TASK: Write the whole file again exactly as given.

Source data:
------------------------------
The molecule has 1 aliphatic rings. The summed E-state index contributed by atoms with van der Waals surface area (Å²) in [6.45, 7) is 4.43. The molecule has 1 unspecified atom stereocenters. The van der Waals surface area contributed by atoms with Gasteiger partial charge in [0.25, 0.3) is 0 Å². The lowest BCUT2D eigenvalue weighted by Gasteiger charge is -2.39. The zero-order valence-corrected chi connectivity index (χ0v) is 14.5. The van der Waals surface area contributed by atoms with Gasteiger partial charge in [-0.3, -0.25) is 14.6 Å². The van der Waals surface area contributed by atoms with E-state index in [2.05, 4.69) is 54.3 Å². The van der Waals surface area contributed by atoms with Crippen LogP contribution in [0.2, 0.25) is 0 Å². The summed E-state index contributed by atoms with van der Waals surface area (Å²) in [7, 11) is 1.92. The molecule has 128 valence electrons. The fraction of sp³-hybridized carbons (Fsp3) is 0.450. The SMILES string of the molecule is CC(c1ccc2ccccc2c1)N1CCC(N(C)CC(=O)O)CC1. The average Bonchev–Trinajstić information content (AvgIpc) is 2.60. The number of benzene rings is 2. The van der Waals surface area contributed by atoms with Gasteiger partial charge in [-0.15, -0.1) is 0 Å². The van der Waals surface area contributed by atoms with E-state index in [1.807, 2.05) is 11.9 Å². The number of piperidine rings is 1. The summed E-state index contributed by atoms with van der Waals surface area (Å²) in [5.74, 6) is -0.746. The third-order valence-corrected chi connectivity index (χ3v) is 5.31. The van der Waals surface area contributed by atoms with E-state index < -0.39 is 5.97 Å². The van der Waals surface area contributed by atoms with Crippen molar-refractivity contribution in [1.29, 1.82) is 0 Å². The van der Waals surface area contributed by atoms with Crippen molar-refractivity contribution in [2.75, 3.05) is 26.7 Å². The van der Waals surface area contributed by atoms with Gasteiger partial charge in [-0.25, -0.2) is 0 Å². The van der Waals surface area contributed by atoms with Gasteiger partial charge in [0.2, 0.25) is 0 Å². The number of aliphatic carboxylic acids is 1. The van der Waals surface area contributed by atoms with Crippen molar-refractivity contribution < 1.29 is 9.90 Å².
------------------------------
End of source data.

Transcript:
The molecule has 1 aliphatic rings. The summed E-state index contributed by atoms with van der Waals surface area (Å²) in [6.45, 7) is 4.43. The molecule has 1 unspecified atom stereocenters. The van der Waals surface area contributed by atoms with Gasteiger partial charge in [0.25, 0.3) is 0 Å². The lowest BCUT2D eigenvalue weighted by Gasteiger charge is -2.39. The zero-order valence-corrected chi connectivity index (χ0v) is 14.5. The van der Waals surface area contributed by atoms with Gasteiger partial charge in [-0.3, -0.25) is 14.6 Å². The van der Waals surface area contributed by atoms with E-state index in [2.05, 4.69) is 54.3 Å². The van der Waals surface area contributed by atoms with Crippen LogP contribution in [0.2, 0.25) is 0 Å². The summed E-state index contributed by atoms with van der Waals surface area (Å²) in [7, 11) is 1.92. The molecule has 128 valence electrons. The fraction of sp³-hybridized carbons (Fsp3) is 0.450. The SMILES string of the molecule is CC(c1ccc2ccccc2c1)N1CCC(N(C)CC(=O)O)CC1. The average Bonchev–Trinajstić information content (AvgIpc) is 2.60. The number of benzene rings is 2. The van der Waals surface area contributed by atoms with Gasteiger partial charge in [-0.15, -0.1) is 0 Å². The van der Waals surface area contributed by atoms with E-state index in [1.807, 2.05) is 11.9 Å². The number of piperidine rings is 1. The summed E-state index contributed by atoms with van der Waals surface area (Å²) in [5.74, 6) is -0.746. The third-order valence-corrected chi connectivity index (χ3v) is 5.31. The van der Waals surface area contributed by atoms with E-state index < -0.39 is 5.97 Å². The van der Waals surface area contributed by atoms with Crippen molar-refractivity contribution in [1.29, 1.82) is 0 Å². The van der Waals surface area contributed by atoms with Crippen molar-refractivity contribution in [2.75, 3.05) is 26.7 Å². The van der Waals surface area contributed by atoms with Gasteiger partial charge in [-0.25, -0.2) is 0 Å². The van der Waals surface area contributed by atoms with Gasteiger partial charge in [0.2, 0.25) is 0 Å². The number of aliphatic carboxylic acids is 1. The van der Waals surface area contributed by atoms with Crippen molar-refractivity contribution < 1.29 is 9.90 Å².